Facebook will be turning over thousands of Russian-linked advertisements which appeared on the social media site during the run-up to the 2016 Presidential Election, its CEO Mark Zuckerberg announced on Thursday. The social media giant has faced intense scrutiny for its role in the so-called “fake news” epidemic which plagued the presidential election and will be granting congressional committees investing Russian influence access to more than 3,000 of its ads.

Zuckerberg released the announcement on his official Facebook page, where he espoused support for the ongoing investigation and traditional democratic values.

“I care deeply about the democratic process and protecting its integrity.

Facebook's mission is all about giving people a voice and bringing people closer together,” part of Zuckerberg’s post read.

Change of stance

The move is a drastic reversal from Zuckerberg and Facebook’s previous stance, made in November when he insisted that the idea that Facebook could have influenced the election was a “crazy idea,” according to Forbes.

Facebook’s move signals at least somewhat of a desire to be more transparent, as the company pledged to publicize more information about who paid for the advertisements users see when browsing.

“…we will also make it so you can visit an advertiser’s page and see the ads they’re currently running to any audience on Facebook,” part of Zuckerberg’s statement read.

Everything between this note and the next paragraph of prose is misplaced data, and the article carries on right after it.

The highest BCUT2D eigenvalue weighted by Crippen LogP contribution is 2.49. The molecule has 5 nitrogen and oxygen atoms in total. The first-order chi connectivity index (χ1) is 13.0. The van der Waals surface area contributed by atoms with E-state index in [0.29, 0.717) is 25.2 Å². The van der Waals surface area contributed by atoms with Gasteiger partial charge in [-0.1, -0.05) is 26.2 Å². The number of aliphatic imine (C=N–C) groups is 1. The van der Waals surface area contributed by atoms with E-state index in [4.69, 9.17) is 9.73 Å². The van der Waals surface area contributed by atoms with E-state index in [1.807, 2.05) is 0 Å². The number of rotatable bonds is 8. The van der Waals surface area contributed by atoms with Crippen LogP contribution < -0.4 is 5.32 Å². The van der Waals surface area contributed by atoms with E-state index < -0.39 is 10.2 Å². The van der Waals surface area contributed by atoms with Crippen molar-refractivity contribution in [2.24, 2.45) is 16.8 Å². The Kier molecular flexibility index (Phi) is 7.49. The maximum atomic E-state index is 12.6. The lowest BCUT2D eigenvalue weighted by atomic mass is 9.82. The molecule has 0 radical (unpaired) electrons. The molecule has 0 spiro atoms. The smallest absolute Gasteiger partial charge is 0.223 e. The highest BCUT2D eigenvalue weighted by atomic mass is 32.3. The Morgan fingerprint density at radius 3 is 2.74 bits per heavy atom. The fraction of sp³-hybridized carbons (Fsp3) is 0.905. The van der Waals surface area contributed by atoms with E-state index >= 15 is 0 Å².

The social media behemoth’s data shows just how widespread Russian-linked advertisements were; Facebook announced that some 470 Russian-linked accounts and pages were used to proliferate the advertisements, which were so impactful they were even used to orchestrate some pro-Trump rallies leading up the election, according to the Daily Beast.

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Similarly, a recent poll from CNN showed that 54% of surveyed Americans believed Russian-back content helped influence the election. Another recent report showed how powerful modern tech companies really are; Facebook and Google alone are now eating up 92.7% of all U.S. growth in digital advertising, according to eMarketer.

Facebook's pledge

Zuckerberg’s Facebook post nonetheless pledges to work to fix the existing holes in its system which allows the platform to be hijacked in such a nefarious way.

“We will continue working with the government to understand the full extent of Russian interference, and we will do our part not only to ensure the integrity of free and fair elections around the world but also to give everyone a voice and to be a force for good in democracy everywhere,” The CEO’s post concluded.